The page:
Baird's Tapir

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Range
Southeast Mexico through Northern Columbia to the Gulf of Guayaquil in Ecuador.

Habitat
In vegetation at elevations from sea level to 3,600 meters (11,808 feet) and found in marsh and swamp areas, mangroves, wet tropical rainforests, riparian woodlands (forest with a natural waterway), monsoon deciduous forests, mountain cloud forests, and treeless alpine plateaus known as paramo. When primary and secondary forests are available, they prefer secondary due to the increase in understory plants for food and protection.

Distinguishing Characteristics
The snout and upper lip are projected forward to form a short fleshy proboscis like a small muscular trunk, used to help find and procure food and for tactile stimuli. This trunk is made up of muscles of the face and upper lip. The intricate arrangement of these muscles allow for a great deal of complex movement.

Dietary Classification
Diet in the Zoo: Strict herbivore diet (hay, browse and commercial diet). Bananas, among other fruits and vegetables are given as enrichment.

Diet in the Wild: Leaves form the bulk of their diet, but they also eat fruit, twigs, flowers, grasses and sedges (grasses with solid, rather than hollow, stems). They will move on to a new feeding area before eating all the available leaves.

Life Span
Unknown in the wild; 30 years in captivity.

Behavior/Adaptations
General: Tapirs are generally shy, solitary animals. They prefer to sleep in freshwater wallowing holes about seven inches deep during the dry season and within 20 meters (65 feet) of a water source during the wet season. They will use multiple wallows but return to use them repeatedly.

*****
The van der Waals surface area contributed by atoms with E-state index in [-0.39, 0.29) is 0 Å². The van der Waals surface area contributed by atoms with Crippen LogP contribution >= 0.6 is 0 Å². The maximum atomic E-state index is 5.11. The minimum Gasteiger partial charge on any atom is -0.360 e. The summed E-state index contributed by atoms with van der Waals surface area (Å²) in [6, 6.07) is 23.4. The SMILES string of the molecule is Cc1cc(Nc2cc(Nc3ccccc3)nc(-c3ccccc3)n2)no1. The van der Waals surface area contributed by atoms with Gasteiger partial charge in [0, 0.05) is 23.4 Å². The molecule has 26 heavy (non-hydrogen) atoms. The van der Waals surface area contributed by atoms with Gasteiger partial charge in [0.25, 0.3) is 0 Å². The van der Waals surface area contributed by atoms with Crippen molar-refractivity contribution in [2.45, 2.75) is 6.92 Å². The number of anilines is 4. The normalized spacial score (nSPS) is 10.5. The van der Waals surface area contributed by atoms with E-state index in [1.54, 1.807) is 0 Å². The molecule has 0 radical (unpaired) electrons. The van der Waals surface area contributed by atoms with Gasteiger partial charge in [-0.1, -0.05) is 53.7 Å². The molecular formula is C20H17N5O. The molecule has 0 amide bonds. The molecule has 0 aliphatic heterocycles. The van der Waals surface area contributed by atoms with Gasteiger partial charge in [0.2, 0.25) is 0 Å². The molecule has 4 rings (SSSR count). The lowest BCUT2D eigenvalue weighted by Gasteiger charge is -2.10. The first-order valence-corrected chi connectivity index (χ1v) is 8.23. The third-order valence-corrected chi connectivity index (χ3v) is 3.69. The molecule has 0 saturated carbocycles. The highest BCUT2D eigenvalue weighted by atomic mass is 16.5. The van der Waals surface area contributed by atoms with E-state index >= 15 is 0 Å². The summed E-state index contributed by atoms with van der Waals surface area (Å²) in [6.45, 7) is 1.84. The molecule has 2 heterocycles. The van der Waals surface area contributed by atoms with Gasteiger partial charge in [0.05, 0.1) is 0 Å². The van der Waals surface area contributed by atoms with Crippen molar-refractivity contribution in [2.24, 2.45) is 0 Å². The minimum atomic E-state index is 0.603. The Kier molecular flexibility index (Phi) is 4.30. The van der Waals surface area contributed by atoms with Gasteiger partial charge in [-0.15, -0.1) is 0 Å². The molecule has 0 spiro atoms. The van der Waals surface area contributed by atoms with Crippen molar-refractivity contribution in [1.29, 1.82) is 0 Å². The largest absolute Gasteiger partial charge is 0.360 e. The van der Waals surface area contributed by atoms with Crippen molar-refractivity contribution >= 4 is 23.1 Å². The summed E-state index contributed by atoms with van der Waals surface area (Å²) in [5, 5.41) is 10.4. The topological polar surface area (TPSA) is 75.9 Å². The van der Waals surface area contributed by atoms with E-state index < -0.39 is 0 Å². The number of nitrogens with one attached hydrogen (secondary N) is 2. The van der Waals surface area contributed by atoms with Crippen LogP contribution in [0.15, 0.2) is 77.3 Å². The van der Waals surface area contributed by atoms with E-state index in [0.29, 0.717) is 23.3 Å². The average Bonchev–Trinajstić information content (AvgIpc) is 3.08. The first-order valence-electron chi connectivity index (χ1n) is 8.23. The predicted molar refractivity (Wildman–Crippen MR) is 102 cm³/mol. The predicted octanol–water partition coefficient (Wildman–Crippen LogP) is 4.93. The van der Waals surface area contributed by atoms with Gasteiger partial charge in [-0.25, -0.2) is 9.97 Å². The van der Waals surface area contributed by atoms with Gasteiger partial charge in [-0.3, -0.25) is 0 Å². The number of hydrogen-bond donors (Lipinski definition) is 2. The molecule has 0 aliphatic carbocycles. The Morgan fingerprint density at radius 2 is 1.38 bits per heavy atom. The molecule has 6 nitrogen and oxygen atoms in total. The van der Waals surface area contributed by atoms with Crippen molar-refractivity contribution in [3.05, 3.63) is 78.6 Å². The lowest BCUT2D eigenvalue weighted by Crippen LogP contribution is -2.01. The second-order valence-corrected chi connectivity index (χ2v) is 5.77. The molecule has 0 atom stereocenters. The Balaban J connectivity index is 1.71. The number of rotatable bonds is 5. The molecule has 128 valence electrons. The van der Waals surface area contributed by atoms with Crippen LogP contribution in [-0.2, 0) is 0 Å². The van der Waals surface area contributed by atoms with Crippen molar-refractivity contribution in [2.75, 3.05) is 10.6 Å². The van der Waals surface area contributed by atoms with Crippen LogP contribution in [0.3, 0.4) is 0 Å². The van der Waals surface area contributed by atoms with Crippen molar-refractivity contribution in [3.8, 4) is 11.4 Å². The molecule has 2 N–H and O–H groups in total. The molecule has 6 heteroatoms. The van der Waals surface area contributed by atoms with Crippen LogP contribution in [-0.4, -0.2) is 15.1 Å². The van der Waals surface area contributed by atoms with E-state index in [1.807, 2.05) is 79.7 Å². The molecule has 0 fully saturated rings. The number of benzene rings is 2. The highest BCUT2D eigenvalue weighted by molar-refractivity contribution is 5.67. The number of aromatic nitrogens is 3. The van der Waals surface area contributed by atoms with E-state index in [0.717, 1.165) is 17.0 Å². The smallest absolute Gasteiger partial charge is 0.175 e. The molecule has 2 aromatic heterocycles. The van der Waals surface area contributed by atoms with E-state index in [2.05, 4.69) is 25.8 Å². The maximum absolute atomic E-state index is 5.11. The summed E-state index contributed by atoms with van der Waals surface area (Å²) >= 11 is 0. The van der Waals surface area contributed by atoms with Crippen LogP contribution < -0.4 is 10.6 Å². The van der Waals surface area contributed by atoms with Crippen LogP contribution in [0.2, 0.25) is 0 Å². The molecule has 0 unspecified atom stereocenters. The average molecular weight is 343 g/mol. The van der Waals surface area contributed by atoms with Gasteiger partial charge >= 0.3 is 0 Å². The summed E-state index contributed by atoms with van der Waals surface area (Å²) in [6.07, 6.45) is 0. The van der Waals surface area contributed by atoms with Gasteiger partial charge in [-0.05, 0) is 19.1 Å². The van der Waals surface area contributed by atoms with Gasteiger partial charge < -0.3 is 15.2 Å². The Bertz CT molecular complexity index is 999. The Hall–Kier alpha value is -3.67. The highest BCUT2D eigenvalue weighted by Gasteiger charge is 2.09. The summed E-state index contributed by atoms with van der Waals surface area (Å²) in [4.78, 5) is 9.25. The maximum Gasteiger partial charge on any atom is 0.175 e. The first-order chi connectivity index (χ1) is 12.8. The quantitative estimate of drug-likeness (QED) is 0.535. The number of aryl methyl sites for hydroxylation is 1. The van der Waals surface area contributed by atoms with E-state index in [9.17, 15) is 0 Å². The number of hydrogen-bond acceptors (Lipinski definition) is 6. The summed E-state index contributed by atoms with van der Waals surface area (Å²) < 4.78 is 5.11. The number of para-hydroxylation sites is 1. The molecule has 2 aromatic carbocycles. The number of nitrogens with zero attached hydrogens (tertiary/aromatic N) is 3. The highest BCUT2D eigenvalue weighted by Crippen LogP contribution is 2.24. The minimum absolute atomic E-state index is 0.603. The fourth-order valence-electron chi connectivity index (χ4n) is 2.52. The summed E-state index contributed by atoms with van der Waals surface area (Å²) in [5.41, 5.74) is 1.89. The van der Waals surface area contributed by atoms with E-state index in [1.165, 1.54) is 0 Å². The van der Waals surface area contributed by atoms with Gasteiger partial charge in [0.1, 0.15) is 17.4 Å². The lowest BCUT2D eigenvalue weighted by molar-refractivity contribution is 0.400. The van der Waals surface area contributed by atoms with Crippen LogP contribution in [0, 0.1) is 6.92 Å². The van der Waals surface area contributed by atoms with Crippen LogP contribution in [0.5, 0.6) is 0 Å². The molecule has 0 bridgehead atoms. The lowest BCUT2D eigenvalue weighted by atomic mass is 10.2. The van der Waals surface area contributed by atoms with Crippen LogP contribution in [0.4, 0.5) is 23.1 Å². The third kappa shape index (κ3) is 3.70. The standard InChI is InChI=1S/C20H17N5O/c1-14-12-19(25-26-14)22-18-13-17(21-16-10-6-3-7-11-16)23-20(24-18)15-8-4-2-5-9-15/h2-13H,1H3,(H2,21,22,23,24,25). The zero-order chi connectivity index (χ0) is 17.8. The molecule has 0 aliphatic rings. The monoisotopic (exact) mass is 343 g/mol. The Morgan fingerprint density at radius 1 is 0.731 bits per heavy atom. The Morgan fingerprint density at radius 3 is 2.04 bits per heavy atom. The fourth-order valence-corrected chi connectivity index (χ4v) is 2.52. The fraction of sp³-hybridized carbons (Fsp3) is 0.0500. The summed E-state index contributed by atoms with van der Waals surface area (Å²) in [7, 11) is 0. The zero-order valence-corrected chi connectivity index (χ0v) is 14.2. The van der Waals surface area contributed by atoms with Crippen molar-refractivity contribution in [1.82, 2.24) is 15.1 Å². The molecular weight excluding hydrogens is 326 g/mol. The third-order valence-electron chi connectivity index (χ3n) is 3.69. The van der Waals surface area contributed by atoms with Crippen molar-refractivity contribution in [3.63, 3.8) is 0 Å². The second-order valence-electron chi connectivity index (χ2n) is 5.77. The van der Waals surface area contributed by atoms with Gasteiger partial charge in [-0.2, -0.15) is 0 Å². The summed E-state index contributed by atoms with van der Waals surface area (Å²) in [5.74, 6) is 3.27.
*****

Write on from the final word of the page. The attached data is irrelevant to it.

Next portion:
Senses: Though tapirs do not have very acute vision, they have an extremely well-developed sense of smell and can sample the air in all directions without turning their head. They also have keen hearing and the snout is equipped with tactile bristles enabling them to locate food with a minimum of movement.
Communication is most commonly a whistling sound followed by a response from another nearby tapir. They also make an agitation sound similar to repeated hiccups. Mothers will locate wondering young by making a loud snore-like sound.

Unique Behaviors: Tapirs are very good swimmers and can dive in the water and remain submerged for several minutes to escape predators. Tapirs will rarely defecate on dry land.

Status
Endangered with a decreasing population trend on the IUCN Red List of Threatened Species. This is due to the loss of 70% of Central America’s forest in the last 40 years, low birth rate, infectious diseases, and hunting pressure. Tapir’s have been extirpated in El Salvador.